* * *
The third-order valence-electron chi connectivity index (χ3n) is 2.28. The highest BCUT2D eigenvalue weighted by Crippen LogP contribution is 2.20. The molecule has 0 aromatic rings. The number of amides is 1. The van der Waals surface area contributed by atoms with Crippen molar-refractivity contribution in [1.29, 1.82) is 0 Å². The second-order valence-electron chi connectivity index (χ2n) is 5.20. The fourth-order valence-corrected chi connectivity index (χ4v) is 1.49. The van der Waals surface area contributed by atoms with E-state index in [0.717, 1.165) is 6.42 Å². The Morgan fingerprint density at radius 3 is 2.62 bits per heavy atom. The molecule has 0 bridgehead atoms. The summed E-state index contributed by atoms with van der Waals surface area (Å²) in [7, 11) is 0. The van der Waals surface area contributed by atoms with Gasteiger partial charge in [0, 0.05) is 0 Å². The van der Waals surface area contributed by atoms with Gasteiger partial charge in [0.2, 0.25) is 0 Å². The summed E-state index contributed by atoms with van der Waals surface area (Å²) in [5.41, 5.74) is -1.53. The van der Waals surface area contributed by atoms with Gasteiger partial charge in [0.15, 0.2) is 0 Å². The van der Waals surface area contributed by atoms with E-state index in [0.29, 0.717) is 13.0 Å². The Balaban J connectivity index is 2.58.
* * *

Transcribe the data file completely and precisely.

The third-order valence-electron chi connectivity index (χ3n) is 2.28. The highest BCUT2D eigenvalue weighted by Crippen LogP contribution is 2.20. The molecule has 0 aromatic rings. The number of amides is 1. The van der Waals surface area contributed by atoms with Crippen molar-refractivity contribution in [1.29, 1.82) is 0 Å². The second-order valence-electron chi connectivity index (χ2n) is 5.20. The fourth-order valence-corrected chi connectivity index (χ4v) is 1.49. The van der Waals surface area contributed by atoms with E-state index in [0.717, 1.165) is 6.42 Å². The Morgan fingerprint density at radius 3 is 2.62 bits per heavy atom. The molecule has 0 bridgehead atoms. The summed E-state index contributed by atoms with van der Waals surface area (Å²) in [7, 11) is 0. The van der Waals surface area contributed by atoms with Gasteiger partial charge in [0, 0.05) is 0 Å². The van der Waals surface area contributed by atoms with Gasteiger partial charge in [0.2, 0.25) is 0 Å². The summed E-state index contributed by atoms with van der Waals surface area (Å²) in [5.41, 5.74) is -1.53. The van der Waals surface area contributed by atoms with Gasteiger partial charge in [0.15, 0.2) is 0 Å². The van der Waals surface area contributed by atoms with E-state index in [0.29, 0.717) is 13.0 Å². The Balaban J connectivity index is 2.58.